Review Summary: Although at times it loses itself, The Suburbs is an immersive and rewarding experience3 of 3 thought this review was well written
I’d taken my time with writing my review for The Suburbs
for two reasons, firstly, because I wanted to choose my words carefully about a personally significant album with a release date that had long been in my diary, and secondly, down to practicality more than anything, because the thing itself is vast.
I’ve tried to avoid other music publications’ takes on this album, but from what I have seen very few have resisted the temptation to mention Bruce Springsteen in their write ups, and who am I to break ranks? The Boss does indeed feature prominently on this record, if not in style then in spirit, which works both to its benefit and detriment. However, the allusions to Springsteen are not as overt as they were on this album’s predecessor Neon Bible
, see ‘(Antichrist Television Blues)’, but are subtler and more absorbed into Arcade Fire’s own distinctive sound. The theme, concept, whatever it may be is a simple one, it’s the title, the suburbs themselves, and parallels can most certainly be drawn between Arcade Fire’s view of the suburbs, perhaps the ultimate manifestation of an inane life, and Springsteen’s own maxims on rising up from the doldrums.
Arcade Fire have never been a band to do things by halves and The Suburbs
is no exception; it is a sprawling epic on a biblical scale. An expansive sound is the life-blood of this album, a necessity perhaps for an album with an unwavering focus on escapism. It begins in a deceptively breezy fashion, with the stunning titular track. The piano and guitar are jangly but the lyrics lamenting and wistful, and we’re introduced to the themes that continue to fuel the hymnal melancholy; despair, longing and resolve.
‘Ready to Start’ shares these sentiments, with vocalist Win Butler begrudging of his stifled new life and crushed dreams: “Business men drink my blood / Like the kids in art school said they would.” ‘Modern Man’ is concerned with the repetition and tediousness of the white-collar suburbanite’s world with Butler proclaiming “Like a record that’s skipping / I’m a modern man / And the clock keeps ticking.” The band’s use of vocabulary is flawless, perfectly encapsulating the banality of suburban life they wish to emphasise and the futility of efforts to strive for more.
But despite the pitch-perfect imagery and the album being seamless in style and continuity, there are musical issues that are probably a consequence of their intense focus on this preoccupation. Further in to this sixteen-track exploration the momentum begins to lag and the expansive sound that was once so engulfing becomes muddy. The album loses its way down a suburban cul-de-sac, disorientated within its own labyrinthine blueprint. Songs such as ‘Half Light II (No Celebration)’, ‘Wasted Hours’ and ‘Deep Blue’ seem relevant only on a narrative level, existing to provide more time for the band to unravel their residential tales and that alone, such is their lack of musical punch and melody. In fact, the album has only achieved its limitless sound through the sacrifice of melody, which can only be a shame for a band that on previous efforts captured feelings of pure joy with their soaring motifs and infectiously good hooks. As admirable as their pursuit of an epic, surburban-esque sound is, they might have pursued it too far and on one too many an occasion I dare say it sounds a little contrived.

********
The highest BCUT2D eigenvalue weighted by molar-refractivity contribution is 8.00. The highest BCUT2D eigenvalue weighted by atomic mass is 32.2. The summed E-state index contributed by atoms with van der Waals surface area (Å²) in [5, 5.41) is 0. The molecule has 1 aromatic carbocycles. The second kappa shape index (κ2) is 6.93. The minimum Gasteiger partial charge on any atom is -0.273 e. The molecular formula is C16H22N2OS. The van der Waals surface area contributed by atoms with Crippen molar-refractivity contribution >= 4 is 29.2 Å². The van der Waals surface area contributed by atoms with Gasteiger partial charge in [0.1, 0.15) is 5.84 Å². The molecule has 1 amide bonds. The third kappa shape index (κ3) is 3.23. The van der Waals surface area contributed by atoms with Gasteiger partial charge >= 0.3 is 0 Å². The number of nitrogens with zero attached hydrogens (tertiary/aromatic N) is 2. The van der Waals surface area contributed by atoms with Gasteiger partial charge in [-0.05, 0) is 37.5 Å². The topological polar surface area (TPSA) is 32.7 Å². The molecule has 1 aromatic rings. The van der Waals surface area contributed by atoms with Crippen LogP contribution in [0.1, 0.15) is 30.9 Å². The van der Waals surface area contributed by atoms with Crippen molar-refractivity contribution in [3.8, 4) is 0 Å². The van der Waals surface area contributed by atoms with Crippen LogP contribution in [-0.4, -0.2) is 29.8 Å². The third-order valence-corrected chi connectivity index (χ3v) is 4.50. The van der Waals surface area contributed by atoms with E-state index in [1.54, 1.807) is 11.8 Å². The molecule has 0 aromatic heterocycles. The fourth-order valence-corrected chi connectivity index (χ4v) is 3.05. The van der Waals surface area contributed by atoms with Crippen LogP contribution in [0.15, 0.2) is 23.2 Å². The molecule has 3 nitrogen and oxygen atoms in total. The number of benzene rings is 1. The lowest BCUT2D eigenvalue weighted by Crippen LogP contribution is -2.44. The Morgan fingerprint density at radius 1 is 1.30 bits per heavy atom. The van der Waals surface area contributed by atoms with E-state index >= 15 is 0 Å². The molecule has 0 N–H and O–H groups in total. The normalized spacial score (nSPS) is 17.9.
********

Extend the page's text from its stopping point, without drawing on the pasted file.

It may be a little boorish to try to compare a work such as The Suburbs
to its predecessors when it clearly strives to be a standalone and monolithic work in its own right, but when Funeral
and Neon Bible
were so good (the latter severely underrated) it’s difficult not to. On Funeral
, an Arcade Fire free of preconceptions dabbled in sadness and joy in equal measure. The spontaneous ecstasy of the album was surely its charm, with no conceivable attempt to hone a particular sound, only a will to write great music. They told us that loss was terrible, but eventually things would turn out right, whilst in Neon Bible
they instead brilliantly told us that the world is in fact as *** as we thought it was. The brooding claustrophobia of Neon Bible
was masterful in its tacit and universal applicability, and had an epic sound all of its own. Further embracing of a Springsteenian all-American sound on show here just seems unnecessary and serves to dilute the band’s strongest qualities.
Despite the ill-advised introductions into the band’s sound, the album finds itself at the death, with the two ‘Sprawl’ tracks, the latter a fantastic 80s synth throwback, and ending with the haunting reprise of ‘The Suburbs (Continued)’ which helps contextualise everything the band were trying to say over the course of the preceding hour. The band’s message and ambition is clear and the album stands as a meticulous and revelatory work. Despite missing the precision of their previous two albums it is still a stellar release and must surely be among the contenders for the best album of the year so far. It has helped reaffirm Arcade Fire as the band to which all other bands should aspire to beat, and on this form, they look likely to be on top for a good while yet.
Written for www.nightbus.tumblr.com